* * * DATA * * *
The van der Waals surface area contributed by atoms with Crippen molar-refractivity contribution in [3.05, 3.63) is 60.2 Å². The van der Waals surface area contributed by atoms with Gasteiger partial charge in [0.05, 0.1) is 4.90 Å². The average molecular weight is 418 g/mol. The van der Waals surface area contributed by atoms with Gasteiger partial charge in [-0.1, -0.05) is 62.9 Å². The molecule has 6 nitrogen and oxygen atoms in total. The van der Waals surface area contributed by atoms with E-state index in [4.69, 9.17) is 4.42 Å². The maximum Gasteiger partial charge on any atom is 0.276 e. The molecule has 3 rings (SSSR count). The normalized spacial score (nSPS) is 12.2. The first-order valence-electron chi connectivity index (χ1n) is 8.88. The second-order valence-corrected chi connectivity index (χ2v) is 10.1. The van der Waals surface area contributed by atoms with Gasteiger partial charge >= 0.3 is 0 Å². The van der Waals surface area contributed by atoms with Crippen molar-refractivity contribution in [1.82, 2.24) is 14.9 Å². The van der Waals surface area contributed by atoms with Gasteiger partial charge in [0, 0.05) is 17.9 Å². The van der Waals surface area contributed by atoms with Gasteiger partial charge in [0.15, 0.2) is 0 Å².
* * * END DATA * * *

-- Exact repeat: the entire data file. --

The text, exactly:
The van der Waals surface area contributed by atoms with Crippen molar-refractivity contribution in [3.05, 3.63) is 60.2 Å². The van der Waals surface area contributed by atoms with Gasteiger partial charge in [0.05, 0.1) is 4.90 Å². The average molecular weight is 418 g/mol. The van der Waals surface area contributed by atoms with Gasteiger partial charge in [-0.1, -0.05) is 62.9 Å². The molecule has 6 nitrogen and oxygen atoms in total. The van der Waals surface area contributed by atoms with E-state index in [4.69, 9.17) is 4.42 Å². The maximum Gasteiger partial charge on any atom is 0.276 e. The molecule has 3 rings (SSSR count). The normalized spacial score (nSPS) is 12.2. The first-order valence-electron chi connectivity index (χ1n) is 8.88. The second-order valence-corrected chi connectivity index (χ2v) is 10.1. The van der Waals surface area contributed by atoms with Gasteiger partial charge >= 0.3 is 0 Å². The van der Waals surface area contributed by atoms with Crippen molar-refractivity contribution in [1.82, 2.24) is 14.9 Å². The van der Waals surface area contributed by atoms with Gasteiger partial charge in [0, 0.05) is 17.9 Å². The van der Waals surface area contributed by atoms with Gasteiger partial charge in [0.15, 0.2) is 0 Å².